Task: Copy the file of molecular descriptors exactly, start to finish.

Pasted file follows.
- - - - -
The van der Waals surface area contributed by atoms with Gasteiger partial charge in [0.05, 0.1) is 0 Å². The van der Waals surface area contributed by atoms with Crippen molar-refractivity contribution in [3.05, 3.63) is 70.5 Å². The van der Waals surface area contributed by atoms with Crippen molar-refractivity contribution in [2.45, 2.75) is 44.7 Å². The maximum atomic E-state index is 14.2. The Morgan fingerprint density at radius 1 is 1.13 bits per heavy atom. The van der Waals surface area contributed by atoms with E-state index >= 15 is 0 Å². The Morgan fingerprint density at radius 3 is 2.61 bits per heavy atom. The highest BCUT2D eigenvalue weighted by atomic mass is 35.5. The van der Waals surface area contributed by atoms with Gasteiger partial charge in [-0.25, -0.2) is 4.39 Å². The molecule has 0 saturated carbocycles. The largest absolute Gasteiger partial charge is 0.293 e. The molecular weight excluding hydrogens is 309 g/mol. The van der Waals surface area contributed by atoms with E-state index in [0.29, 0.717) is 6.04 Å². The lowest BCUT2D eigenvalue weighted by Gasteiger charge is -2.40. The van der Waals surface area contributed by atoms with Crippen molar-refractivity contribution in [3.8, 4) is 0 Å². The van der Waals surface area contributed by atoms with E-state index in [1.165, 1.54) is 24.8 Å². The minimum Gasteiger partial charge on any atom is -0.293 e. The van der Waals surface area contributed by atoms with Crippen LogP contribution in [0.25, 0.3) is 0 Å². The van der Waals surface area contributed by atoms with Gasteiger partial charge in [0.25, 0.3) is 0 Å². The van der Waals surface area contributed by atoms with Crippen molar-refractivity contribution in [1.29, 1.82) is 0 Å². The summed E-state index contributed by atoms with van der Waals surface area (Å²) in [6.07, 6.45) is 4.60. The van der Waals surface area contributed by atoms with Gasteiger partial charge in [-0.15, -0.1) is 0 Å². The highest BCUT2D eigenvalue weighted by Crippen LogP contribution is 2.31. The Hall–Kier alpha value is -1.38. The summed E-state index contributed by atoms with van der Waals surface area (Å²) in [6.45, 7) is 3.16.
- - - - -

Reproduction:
The van der Waals surface area contributed by atoms with Gasteiger partial charge in [0.05, 0.1) is 0 Å². The van der Waals surface area contributed by atoms with Crippen molar-refractivity contribution in [3.05, 3.63) is 70.5 Å². The van der Waals surface area contributed by atoms with Crippen molar-refractivity contribution in [2.45, 2.75) is 44.7 Å². The maximum atomic E-state index is 14.2. The Morgan fingerprint density at radius 1 is 1.13 bits per heavy atom. The van der Waals surface area contributed by atoms with E-state index >= 15 is 0 Å². The Morgan fingerprint density at radius 3 is 2.61 bits per heavy atom. The highest BCUT2D eigenvalue weighted by atomic mass is 35.5. The van der Waals surface area contributed by atoms with Gasteiger partial charge in [-0.25, -0.2) is 4.39 Å². The molecule has 0 saturated carbocycles. The largest absolute Gasteiger partial charge is 0.293 e. The molecular weight excluding hydrogens is 309 g/mol. The van der Waals surface area contributed by atoms with E-state index in [0.29, 0.717) is 6.04 Å². The lowest BCUT2D eigenvalue weighted by Gasteiger charge is -2.40. The van der Waals surface area contributed by atoms with Crippen molar-refractivity contribution in [3.8, 4) is 0 Å². The van der Waals surface area contributed by atoms with E-state index in [1.165, 1.54) is 24.8 Å². The minimum Gasteiger partial charge on any atom is -0.293 e. The van der Waals surface area contributed by atoms with Crippen LogP contribution in [0.25, 0.3) is 0 Å². The van der Waals surface area contributed by atoms with Gasteiger partial charge in [0.25, 0.3) is 0 Å². The van der Waals surface area contributed by atoms with Crippen molar-refractivity contribution in [1.29, 1.82) is 0 Å². The summed E-state index contributed by atoms with van der Waals surface area (Å²) in [6.07, 6.45) is 4.60. The van der Waals surface area contributed by atoms with Gasteiger partial charge in [-0.15, -0.1) is 0 Å². The highest BCUT2D eigenvalue weighted by Crippen LogP contribution is 2.31. The Hall–Kier alpha value is -1.38. The summed E-state index contributed by atoms with van der Waals surface area (Å²) in [6.45, 7) is 3.16.